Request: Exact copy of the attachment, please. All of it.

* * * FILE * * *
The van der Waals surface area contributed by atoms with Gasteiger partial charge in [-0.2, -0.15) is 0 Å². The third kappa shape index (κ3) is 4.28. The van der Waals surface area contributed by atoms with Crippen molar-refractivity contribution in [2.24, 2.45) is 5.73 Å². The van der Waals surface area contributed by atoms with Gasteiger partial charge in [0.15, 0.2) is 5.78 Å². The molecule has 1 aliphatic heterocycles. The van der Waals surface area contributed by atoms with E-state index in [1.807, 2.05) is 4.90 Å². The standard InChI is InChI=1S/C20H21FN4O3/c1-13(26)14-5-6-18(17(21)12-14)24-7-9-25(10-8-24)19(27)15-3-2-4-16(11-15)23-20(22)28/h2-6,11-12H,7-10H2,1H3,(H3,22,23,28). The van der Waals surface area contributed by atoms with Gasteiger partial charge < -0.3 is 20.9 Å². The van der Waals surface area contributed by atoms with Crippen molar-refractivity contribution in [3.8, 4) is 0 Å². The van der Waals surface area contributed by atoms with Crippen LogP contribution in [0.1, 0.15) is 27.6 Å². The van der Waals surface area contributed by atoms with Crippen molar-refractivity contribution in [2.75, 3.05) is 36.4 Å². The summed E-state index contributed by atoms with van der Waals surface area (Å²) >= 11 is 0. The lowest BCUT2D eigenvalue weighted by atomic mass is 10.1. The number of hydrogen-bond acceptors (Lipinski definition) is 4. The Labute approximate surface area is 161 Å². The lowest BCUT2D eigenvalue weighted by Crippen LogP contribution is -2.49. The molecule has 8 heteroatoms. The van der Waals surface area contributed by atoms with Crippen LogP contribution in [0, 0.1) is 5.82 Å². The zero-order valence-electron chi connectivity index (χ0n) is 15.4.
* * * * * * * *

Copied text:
The van der Waals surface area contributed by atoms with Gasteiger partial charge in [-0.2, -0.15) is 0 Å². The third kappa shape index (κ3) is 4.28. The van der Waals surface area contributed by atoms with Crippen molar-refractivity contribution in [2.24, 2.45) is 5.73 Å². The van der Waals surface area contributed by atoms with Gasteiger partial charge in [0.15, 0.2) is 5.78 Å². The molecule has 1 aliphatic heterocycles. The van der Waals surface area contributed by atoms with E-state index in [1.807, 2.05) is 4.90 Å². The standard InChI is InChI=1S/C20H21FN4O3/c1-13(26)14-5-6-18(17(21)12-14)24-7-9-25(10-8-24)19(27)15-3-2-4-16(11-15)23-20(22)28/h2-6,11-12H,7-10H2,1H3,(H3,22,23,28). The van der Waals surface area contributed by atoms with Gasteiger partial charge < -0.3 is 20.9 Å². The van der Waals surface area contributed by atoms with Crippen molar-refractivity contribution in [3.8, 4) is 0 Å². The van der Waals surface area contributed by atoms with Crippen LogP contribution in [0.1, 0.15) is 27.6 Å². The van der Waals surface area contributed by atoms with Crippen molar-refractivity contribution in [2.75, 3.05) is 36.4 Å². The summed E-state index contributed by atoms with van der Waals surface area (Å²) >= 11 is 0. The lowest BCUT2D eigenvalue weighted by atomic mass is 10.1. The number of hydrogen-bond acceptors (Lipinski definition) is 4. The Labute approximate surface area is 161 Å². The lowest BCUT2D eigenvalue weighted by Crippen LogP contribution is -2.49. The molecule has 8 heteroatoms. The van der Waals surface area contributed by atoms with Crippen LogP contribution in [0, 0.1) is 5.82 Å². The zero-order valence-electron chi connectivity index (χ0n) is 15.4.